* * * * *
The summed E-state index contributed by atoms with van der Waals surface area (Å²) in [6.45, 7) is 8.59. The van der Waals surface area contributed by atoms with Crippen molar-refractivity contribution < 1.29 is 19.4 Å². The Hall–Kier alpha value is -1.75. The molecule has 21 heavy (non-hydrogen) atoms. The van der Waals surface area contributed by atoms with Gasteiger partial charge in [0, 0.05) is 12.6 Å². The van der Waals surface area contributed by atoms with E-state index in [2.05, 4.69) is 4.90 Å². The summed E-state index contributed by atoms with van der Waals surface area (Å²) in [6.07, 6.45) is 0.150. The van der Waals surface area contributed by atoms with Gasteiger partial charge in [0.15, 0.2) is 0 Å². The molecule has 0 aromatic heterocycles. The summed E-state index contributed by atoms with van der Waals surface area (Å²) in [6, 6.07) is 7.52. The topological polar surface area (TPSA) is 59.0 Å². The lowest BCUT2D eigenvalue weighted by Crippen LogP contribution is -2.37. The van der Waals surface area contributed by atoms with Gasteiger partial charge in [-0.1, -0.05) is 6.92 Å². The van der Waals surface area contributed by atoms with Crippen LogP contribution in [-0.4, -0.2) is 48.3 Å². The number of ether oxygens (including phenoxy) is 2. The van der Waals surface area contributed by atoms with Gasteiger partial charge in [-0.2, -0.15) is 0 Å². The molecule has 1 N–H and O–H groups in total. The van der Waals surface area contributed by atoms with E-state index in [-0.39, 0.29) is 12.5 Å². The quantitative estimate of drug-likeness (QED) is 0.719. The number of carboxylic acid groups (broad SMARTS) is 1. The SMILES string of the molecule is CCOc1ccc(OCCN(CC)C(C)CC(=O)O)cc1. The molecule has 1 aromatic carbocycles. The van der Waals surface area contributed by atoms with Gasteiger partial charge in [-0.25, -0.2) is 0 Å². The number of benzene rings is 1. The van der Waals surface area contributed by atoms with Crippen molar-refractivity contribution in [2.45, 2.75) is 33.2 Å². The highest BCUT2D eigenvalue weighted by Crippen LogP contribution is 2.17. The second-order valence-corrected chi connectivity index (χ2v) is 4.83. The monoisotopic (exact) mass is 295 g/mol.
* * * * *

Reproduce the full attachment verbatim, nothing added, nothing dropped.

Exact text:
The summed E-state index contributed by atoms with van der Waals surface area (Å²) in [6.45, 7) is 8.59. The van der Waals surface area contributed by atoms with Crippen molar-refractivity contribution < 1.29 is 19.4 Å². The Hall–Kier alpha value is -1.75. The molecule has 21 heavy (non-hydrogen) atoms. The van der Waals surface area contributed by atoms with Gasteiger partial charge in [0, 0.05) is 12.6 Å². The van der Waals surface area contributed by atoms with E-state index in [2.05, 4.69) is 4.90 Å². The summed E-state index contributed by atoms with van der Waals surface area (Å²) in [6.07, 6.45) is 0.150. The van der Waals surface area contributed by atoms with Gasteiger partial charge in [0.15, 0.2) is 0 Å². The molecule has 0 aromatic heterocycles. The summed E-state index contributed by atoms with van der Waals surface area (Å²) in [6, 6.07) is 7.52. The topological polar surface area (TPSA) is 59.0 Å². The lowest BCUT2D eigenvalue weighted by Crippen LogP contribution is -2.37. The van der Waals surface area contributed by atoms with Gasteiger partial charge in [-0.1, -0.05) is 6.92 Å². The van der Waals surface area contributed by atoms with Crippen LogP contribution in [-0.4, -0.2) is 48.3 Å². The number of ether oxygens (including phenoxy) is 2. The van der Waals surface area contributed by atoms with Gasteiger partial charge in [-0.2, -0.15) is 0 Å². The molecule has 1 N–H and O–H groups in total. The van der Waals surface area contributed by atoms with E-state index in [-0.39, 0.29) is 12.5 Å². The quantitative estimate of drug-likeness (QED) is 0.719. The number of carboxylic acid groups (broad SMARTS) is 1. The SMILES string of the molecule is CCOc1ccc(OCCN(CC)C(C)CC(=O)O)cc1. The molecule has 1 aromatic carbocycles. The van der Waals surface area contributed by atoms with Gasteiger partial charge in [-0.25, -0.2) is 0 Å². The number of benzene rings is 1. The van der Waals surface area contributed by atoms with Crippen molar-refractivity contribution in [2.45, 2.75) is 33.2 Å². The highest BCUT2D eigenvalue weighted by Crippen LogP contribution is 2.17. The second-order valence-corrected chi connectivity index (χ2v) is 4.83. The monoisotopic (exact) mass is 295 g/mol.